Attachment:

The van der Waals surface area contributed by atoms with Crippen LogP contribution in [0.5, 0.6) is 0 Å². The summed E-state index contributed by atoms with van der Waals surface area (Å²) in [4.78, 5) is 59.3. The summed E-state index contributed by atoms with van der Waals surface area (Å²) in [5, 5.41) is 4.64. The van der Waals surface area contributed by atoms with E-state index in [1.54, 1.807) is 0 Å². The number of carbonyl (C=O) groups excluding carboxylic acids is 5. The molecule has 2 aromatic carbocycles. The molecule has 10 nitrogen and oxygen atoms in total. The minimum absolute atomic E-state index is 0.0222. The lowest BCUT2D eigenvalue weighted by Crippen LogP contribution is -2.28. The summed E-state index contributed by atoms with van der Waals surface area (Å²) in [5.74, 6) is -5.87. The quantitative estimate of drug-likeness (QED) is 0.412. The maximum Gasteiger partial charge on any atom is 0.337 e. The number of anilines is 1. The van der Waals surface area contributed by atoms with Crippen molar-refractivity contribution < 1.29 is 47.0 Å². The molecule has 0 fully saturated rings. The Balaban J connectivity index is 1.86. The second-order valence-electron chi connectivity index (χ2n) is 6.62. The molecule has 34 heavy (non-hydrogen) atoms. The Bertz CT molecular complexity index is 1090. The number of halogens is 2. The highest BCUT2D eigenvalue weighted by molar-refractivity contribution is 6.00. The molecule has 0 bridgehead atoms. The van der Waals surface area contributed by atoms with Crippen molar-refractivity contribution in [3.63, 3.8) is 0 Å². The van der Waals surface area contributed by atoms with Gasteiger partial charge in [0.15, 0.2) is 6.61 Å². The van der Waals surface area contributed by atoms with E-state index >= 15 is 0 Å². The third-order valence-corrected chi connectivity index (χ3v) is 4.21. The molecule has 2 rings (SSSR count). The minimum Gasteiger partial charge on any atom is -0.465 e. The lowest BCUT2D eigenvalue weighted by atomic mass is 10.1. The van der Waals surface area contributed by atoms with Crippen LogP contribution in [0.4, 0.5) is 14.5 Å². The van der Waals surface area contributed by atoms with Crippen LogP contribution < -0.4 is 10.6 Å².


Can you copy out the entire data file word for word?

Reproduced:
The van der Waals surface area contributed by atoms with Crippen LogP contribution in [0.5, 0.6) is 0 Å². The summed E-state index contributed by atoms with van der Waals surface area (Å²) in [4.78, 5) is 59.3. The summed E-state index contributed by atoms with van der Waals surface area (Å²) in [5, 5.41) is 4.64. The van der Waals surface area contributed by atoms with E-state index in [1.54, 1.807) is 0 Å². The number of carbonyl (C=O) groups excluding carboxylic acids is 5. The molecule has 2 aromatic carbocycles. The molecule has 10 nitrogen and oxygen atoms in total. The minimum absolute atomic E-state index is 0.0222. The lowest BCUT2D eigenvalue weighted by Crippen LogP contribution is -2.28. The summed E-state index contributed by atoms with van der Waals surface area (Å²) in [5.74, 6) is -5.87. The quantitative estimate of drug-likeness (QED) is 0.412. The maximum Gasteiger partial charge on any atom is 0.337 e. The number of anilines is 1. The van der Waals surface area contributed by atoms with Crippen molar-refractivity contribution < 1.29 is 47.0 Å². The molecule has 0 fully saturated rings. The Balaban J connectivity index is 1.86. The second-order valence-electron chi connectivity index (χ2n) is 6.62. The molecule has 34 heavy (non-hydrogen) atoms. The Bertz CT molecular complexity index is 1090. The number of halogens is 2. The highest BCUT2D eigenvalue weighted by molar-refractivity contribution is 6.00. The molecule has 0 bridgehead atoms. The van der Waals surface area contributed by atoms with Crippen molar-refractivity contribution in [3.63, 3.8) is 0 Å². The van der Waals surface area contributed by atoms with Gasteiger partial charge in [0.15, 0.2) is 6.61 Å². The van der Waals surface area contributed by atoms with E-state index >= 15 is 0 Å². The third-order valence-corrected chi connectivity index (χ3v) is 4.21. The molecule has 2 rings (SSSR count). The minimum Gasteiger partial charge on any atom is -0.465 e. The lowest BCUT2D eigenvalue weighted by atomic mass is 10.1. The van der Waals surface area contributed by atoms with Crippen LogP contribution in [0.4, 0.5) is 14.5 Å². The van der Waals surface area contributed by atoms with Crippen LogP contribution < -0.4 is 10.6 Å².